UK Customs Compliance
Alinea are specialists in UK customs regulations and their relationship to international conventions established by the World Customs Organisation and the World Trade Organisation, and provide advisory on areas such as tariff classification, customs valuation, temporary admission, freeports, and the application of Incoterms® rules, the world’s essential terms of trade for the sale of goods established by the International Chamber of Commerce. Our senior team of customs experts assist companies in improving efficiency, and using established customs procedures and terms defined within international trade agreements facilitate supply chain mapping and in certain cases reduce customs duty payable on the import of goods, and confirm compliance.
Alinea Customs is able to provide consultancy on all aspects of UK customs law and practice.
Entering goods into a customs procedure to suspend duty and/or VAT
There are numerous import and export customs procedures codes (CPCs) available to minimise or suspend for an allocated period, the level of customs duty and/VAT payable upon import into the UK, or to indicate that certain goods have left the UK for a temporary period for a specific purpose, and will return.
As these goods have not entered into free circulation, in the majority of circumstances they will remain under HMRC supervision, and may require an application for permission to use the customs procedure to be made in advance.
In most cases it is also advisable to provide instructions to the third-party agent in the recipient or exporting country to confirm cross-border compliance.
EXPORT LICENSING AND PERMIT APPLICATIONS
Apply to the government for a license to export goods that are otherwise legally restricted
When exporting controlled goods, an export licence application must be made via the Export Licensing Unit or the Export Joint Control Unit, to obtain permission from the UK authorities for the goods to leave the country.
DIfferent types of licenses for controlled goods include:
An Open General Export Licence (OGEL)
An Open Individual Export Licence (OIEL)
A Standard Individual Export Licence (SIEL)
A CITES permit
Types of licences and permits Alinea Customs can assist with application for include:
Goods identified as endangered animal and plant species on the Convention on International Trade in Endangered Species of Wild Fauna and Flora (CITES) list
Goods covered by the UK Strategic Export Control List
RULES OF ORIGIN
Global supply chain mapping to assess the level of duty payable on import into Great Britain, identify which nations have established free trade deals with the UK or export under General Specific Preferences (GSP) or GSP+, and report on the necessary supporting documents, and manufacturing processes which support a claim to preference.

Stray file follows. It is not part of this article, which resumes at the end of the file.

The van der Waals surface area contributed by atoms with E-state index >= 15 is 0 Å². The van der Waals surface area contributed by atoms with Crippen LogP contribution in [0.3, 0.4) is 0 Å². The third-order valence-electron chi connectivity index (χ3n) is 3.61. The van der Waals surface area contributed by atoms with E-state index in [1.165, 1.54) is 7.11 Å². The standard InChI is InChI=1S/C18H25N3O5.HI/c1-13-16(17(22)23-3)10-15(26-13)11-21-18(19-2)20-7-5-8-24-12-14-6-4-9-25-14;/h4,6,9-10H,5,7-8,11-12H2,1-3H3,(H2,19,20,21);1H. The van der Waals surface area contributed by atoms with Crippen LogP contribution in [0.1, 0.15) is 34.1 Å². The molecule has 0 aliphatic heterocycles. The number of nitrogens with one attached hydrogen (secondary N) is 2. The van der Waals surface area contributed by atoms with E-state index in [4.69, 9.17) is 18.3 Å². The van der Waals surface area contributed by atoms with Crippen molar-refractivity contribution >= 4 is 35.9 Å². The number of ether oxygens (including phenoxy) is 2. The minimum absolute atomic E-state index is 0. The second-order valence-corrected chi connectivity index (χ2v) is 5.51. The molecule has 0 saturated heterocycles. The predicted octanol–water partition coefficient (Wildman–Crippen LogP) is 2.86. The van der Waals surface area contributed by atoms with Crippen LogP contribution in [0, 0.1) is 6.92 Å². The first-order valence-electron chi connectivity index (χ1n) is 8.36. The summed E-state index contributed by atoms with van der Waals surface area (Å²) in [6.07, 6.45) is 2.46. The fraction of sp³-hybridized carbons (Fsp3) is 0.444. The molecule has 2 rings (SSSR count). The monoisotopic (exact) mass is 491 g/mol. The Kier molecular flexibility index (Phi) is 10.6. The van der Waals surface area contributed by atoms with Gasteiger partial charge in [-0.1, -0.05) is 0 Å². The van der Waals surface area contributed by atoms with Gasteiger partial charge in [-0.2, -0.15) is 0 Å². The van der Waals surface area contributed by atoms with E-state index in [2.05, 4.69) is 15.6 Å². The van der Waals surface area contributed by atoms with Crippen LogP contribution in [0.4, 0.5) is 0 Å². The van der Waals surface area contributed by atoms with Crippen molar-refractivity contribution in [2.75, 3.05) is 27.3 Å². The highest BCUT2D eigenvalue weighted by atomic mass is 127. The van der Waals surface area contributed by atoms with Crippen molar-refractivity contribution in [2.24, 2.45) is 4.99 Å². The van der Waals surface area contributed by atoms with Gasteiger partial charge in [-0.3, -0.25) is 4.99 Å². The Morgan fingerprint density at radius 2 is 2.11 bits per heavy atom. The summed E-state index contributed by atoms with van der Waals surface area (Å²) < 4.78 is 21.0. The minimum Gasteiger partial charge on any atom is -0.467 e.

This may encompass goods with wholly-originating status; a change of tariff classification in accordance with product-specific rules or; the value-added rule, based upon cumulation - a limit of the economic value of non-originating materials which can be used before a product is considered non-originating.
Alinea Customs also advise on claiming quotas.
RULES OF ORIGIN
Alinea Customs advise on originating status in relation to manufacturing processes, and the choice of an appropriate supplier's declaration to facilitate sales and distribution on a global basis.
Alinea provides consultancy on which countries have established trade deals with the UK, and how to provide compliant documentation to clients to support them in a preference claim for zero or minimise import duty, and which type of supplier’s declaration is required, for example:
Products having preferential origin status
Products not having preferential origin status
Confirm compliance across your customs transactions
In 90% of cases the transaction value will be based upon the use of method 1, the price paid or payable for the goods. However there are certain circumstances when this will not be possible, for example:
• Transfer Pricing – when a company sells stock that it owns to a subsidiary company
• Cross-border stock transfer between related parties - for example, between distribution centres or to an Amazon warehouse
• When sending or receiving samples or free of charge goods
• When sending or receiving replacement products
• When using a buying or selling agent
• When renting or leasing goods